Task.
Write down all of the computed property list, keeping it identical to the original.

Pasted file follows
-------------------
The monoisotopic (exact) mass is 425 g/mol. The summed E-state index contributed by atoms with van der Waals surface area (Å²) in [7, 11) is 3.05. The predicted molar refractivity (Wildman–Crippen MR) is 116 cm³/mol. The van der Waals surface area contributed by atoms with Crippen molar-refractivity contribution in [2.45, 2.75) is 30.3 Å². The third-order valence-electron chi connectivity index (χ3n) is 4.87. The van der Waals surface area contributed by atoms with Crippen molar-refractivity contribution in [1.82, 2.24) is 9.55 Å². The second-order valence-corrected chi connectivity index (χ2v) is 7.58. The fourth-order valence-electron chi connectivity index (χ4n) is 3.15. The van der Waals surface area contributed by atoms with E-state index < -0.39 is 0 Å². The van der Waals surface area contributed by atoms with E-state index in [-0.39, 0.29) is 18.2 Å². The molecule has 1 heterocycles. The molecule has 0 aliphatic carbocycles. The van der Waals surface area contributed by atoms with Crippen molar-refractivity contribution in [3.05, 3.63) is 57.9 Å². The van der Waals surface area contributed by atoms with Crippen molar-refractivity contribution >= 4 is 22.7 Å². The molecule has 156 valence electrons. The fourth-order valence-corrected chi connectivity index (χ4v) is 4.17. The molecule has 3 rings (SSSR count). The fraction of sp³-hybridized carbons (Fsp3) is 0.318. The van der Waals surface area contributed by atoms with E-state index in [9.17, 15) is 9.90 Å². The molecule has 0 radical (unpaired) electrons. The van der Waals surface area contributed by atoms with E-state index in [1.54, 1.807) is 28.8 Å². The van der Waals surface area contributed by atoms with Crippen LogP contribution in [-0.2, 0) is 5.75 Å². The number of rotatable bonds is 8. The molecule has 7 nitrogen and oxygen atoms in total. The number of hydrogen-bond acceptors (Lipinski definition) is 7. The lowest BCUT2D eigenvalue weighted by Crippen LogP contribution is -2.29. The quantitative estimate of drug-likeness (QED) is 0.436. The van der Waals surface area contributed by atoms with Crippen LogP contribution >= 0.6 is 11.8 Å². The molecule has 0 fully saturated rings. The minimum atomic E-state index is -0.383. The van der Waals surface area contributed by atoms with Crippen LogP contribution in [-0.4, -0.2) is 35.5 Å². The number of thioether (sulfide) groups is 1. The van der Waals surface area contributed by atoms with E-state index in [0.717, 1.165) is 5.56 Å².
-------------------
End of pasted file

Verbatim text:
The monoisotopic (exact) mass is 425 g/mol. The summed E-state index contributed by atoms with van der Waals surface area (Å²) in [7, 11) is 3.05. The predicted molar refractivity (Wildman–Crippen MR) is 116 cm³/mol. The van der Waals surface area contributed by atoms with Crippen molar-refractivity contribution in [2.45, 2.75) is 30.3 Å². The third-order valence-electron chi connectivity index (χ3n) is 4.87. The van der Waals surface area contributed by atoms with Crippen molar-refractivity contribution in [1.82, 2.24) is 9.55 Å². The second-order valence-corrected chi connectivity index (χ2v) is 7.58. The fourth-order valence-electron chi connectivity index (χ4n) is 3.15. The van der Waals surface area contributed by atoms with E-state index < -0.39 is 0 Å². The van der Waals surface area contributed by atoms with E-state index in [-0.39, 0.29) is 18.2 Å². The molecule has 1 heterocycles. The molecule has 0 aliphatic carbocycles. The van der Waals surface area contributed by atoms with Crippen molar-refractivity contribution in [3.05, 3.63) is 57.9 Å². The van der Waals surface area contributed by atoms with Crippen molar-refractivity contribution >= 4 is 22.7 Å². The molecule has 156 valence electrons. The fourth-order valence-corrected chi connectivity index (χ4v) is 4.17. The molecule has 3 rings (SSSR count). The fraction of sp³-hybridized carbons (Fsp3) is 0.318. The van der Waals surface area contributed by atoms with E-state index in [9.17, 15) is 9.90 Å². The molecule has 0 radical (unpaired) electrons. The van der Waals surface area contributed by atoms with E-state index in [1.54, 1.807) is 28.8 Å². The van der Waals surface area contributed by atoms with Crippen LogP contribution in [-0.2, 0) is 5.75 Å². The number of rotatable bonds is 8. The molecule has 7 nitrogen and oxygen atoms in total. The number of hydrogen-bond acceptors (Lipinski definition) is 7. The lowest BCUT2D eigenvalue weighted by Crippen LogP contribution is -2.29. The quantitative estimate of drug-likeness (QED) is 0.436. The van der Waals surface area contributed by atoms with Crippen LogP contribution >= 0.6 is 11.8 Å². The molecule has 0 fully saturated rings. The minimum atomic E-state index is -0.383. The van der Waals surface area contributed by atoms with Crippen LogP contribution in [-0.4, -0.2) is 35.5 Å². The number of thioether (sulfide) groups is 1. The van der Waals surface area contributed by atoms with E-state index in [0.717, 1.165) is 5.56 Å².